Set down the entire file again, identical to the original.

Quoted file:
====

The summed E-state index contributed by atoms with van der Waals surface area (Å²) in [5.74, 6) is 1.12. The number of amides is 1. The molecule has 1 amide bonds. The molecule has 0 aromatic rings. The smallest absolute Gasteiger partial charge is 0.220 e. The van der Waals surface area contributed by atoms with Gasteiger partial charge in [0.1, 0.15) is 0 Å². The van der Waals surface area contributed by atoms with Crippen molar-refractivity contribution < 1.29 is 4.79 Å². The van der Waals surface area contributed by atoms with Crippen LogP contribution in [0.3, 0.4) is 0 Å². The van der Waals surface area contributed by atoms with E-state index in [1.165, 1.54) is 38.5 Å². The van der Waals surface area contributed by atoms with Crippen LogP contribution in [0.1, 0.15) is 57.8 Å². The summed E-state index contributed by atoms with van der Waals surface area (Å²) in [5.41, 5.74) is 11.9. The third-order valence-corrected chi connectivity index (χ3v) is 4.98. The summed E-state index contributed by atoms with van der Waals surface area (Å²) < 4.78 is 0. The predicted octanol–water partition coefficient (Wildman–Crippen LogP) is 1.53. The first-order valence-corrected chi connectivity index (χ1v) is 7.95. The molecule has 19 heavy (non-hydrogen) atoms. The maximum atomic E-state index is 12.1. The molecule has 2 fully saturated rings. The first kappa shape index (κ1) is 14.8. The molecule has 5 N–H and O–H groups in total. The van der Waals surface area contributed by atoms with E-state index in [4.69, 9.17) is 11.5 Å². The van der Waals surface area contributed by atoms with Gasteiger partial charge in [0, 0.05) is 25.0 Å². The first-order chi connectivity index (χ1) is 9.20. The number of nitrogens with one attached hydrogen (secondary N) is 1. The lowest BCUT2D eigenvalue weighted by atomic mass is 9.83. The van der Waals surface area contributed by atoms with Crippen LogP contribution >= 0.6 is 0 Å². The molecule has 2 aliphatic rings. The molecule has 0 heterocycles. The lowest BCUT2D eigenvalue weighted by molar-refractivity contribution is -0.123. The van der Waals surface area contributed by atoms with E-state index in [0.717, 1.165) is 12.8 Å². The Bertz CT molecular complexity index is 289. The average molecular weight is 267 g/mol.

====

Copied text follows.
The summed E-state index contributed by atoms with van der Waals surface area (Å²) in [5.74, 6) is 1.12. The number of amides is 1. The molecule has 1 amide bonds. The molecule has 0 aromatic rings. The smallest absolute Gasteiger partial charge is 0.220 e. The van der Waals surface area contributed by atoms with Gasteiger partial charge in [0.1, 0.15) is 0 Å². The van der Waals surface area contributed by atoms with Crippen molar-refractivity contribution < 1.29 is 4.79 Å². The van der Waals surface area contributed by atoms with Crippen LogP contribution in [0.3, 0.4) is 0 Å². The van der Waals surface area contributed by atoms with E-state index in [1.165, 1.54) is 38.5 Å². The van der Waals surface area contributed by atoms with Crippen LogP contribution in [0.1, 0.15) is 57.8 Å². The summed E-state index contributed by atoms with van der Waals surface area (Å²) in [5.41, 5.74) is 11.9. The third-order valence-corrected chi connectivity index (χ3v) is 4.98. The summed E-state index contributed by atoms with van der Waals surface area (Å²) < 4.78 is 0. The predicted octanol–water partition coefficient (Wildman–Crippen LogP) is 1.53. The first-order valence-corrected chi connectivity index (χ1v) is 7.95. The molecule has 19 heavy (non-hydrogen) atoms. The maximum atomic E-state index is 12.1. The molecule has 2 fully saturated rings. The first kappa shape index (κ1) is 14.8. The molecule has 5 N–H and O–H groups in total. The van der Waals surface area contributed by atoms with E-state index in [4.69, 9.17) is 11.5 Å². The van der Waals surface area contributed by atoms with Gasteiger partial charge in [0, 0.05) is 25.0 Å². The first-order chi connectivity index (χ1) is 9.20. The number of nitrogens with one attached hydrogen (secondary N) is 1. The lowest BCUT2D eigenvalue weighted by atomic mass is 9.83. The van der Waals surface area contributed by atoms with Crippen LogP contribution >= 0.6 is 0 Å². The molecule has 2 aliphatic rings. The molecule has 0 heterocycles. The lowest BCUT2D eigenvalue weighted by molar-refractivity contribution is -0.123. The van der Waals surface area contributed by atoms with E-state index in [0.717, 1.165) is 12.8 Å². The Bertz CT molecular complexity index is 289. The average molecular weight is 267 g/mol.